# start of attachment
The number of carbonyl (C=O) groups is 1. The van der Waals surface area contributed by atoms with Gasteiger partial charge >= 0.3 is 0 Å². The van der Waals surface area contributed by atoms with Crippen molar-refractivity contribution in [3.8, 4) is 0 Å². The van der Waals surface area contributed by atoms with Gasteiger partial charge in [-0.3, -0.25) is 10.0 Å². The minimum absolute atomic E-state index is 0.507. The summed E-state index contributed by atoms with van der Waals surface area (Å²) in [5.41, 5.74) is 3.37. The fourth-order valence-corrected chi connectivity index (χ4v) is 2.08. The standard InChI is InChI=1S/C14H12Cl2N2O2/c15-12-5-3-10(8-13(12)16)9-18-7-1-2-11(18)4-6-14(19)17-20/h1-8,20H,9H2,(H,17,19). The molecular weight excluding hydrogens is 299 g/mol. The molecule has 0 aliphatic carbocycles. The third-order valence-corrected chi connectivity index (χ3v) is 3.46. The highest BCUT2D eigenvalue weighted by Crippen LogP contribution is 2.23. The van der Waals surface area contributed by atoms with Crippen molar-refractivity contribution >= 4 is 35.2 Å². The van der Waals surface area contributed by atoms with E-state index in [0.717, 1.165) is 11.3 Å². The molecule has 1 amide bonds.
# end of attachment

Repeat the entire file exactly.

The number of carbonyl (C=O) groups is 1. The van der Waals surface area contributed by atoms with Gasteiger partial charge >= 0.3 is 0 Å². The van der Waals surface area contributed by atoms with Crippen molar-refractivity contribution in [3.8, 4) is 0 Å². The van der Waals surface area contributed by atoms with Gasteiger partial charge in [-0.3, -0.25) is 10.0 Å². The minimum absolute atomic E-state index is 0.507. The summed E-state index contributed by atoms with van der Waals surface area (Å²) in [5.41, 5.74) is 3.37. The fourth-order valence-corrected chi connectivity index (χ4v) is 2.08. The standard InChI is InChI=1S/C14H12Cl2N2O2/c15-12-5-3-10(8-13(12)16)9-18-7-1-2-11(18)4-6-14(19)17-20/h1-8,20H,9H2,(H,17,19). The molecular weight excluding hydrogens is 299 g/mol. The molecule has 0 aliphatic carbocycles. The third-order valence-corrected chi connectivity index (χ3v) is 3.46. The highest BCUT2D eigenvalue weighted by Crippen LogP contribution is 2.23. The van der Waals surface area contributed by atoms with Crippen molar-refractivity contribution >= 4 is 35.2 Å². The van der Waals surface area contributed by atoms with E-state index in [0.717, 1.165) is 11.3 Å². The molecule has 1 amide bonds.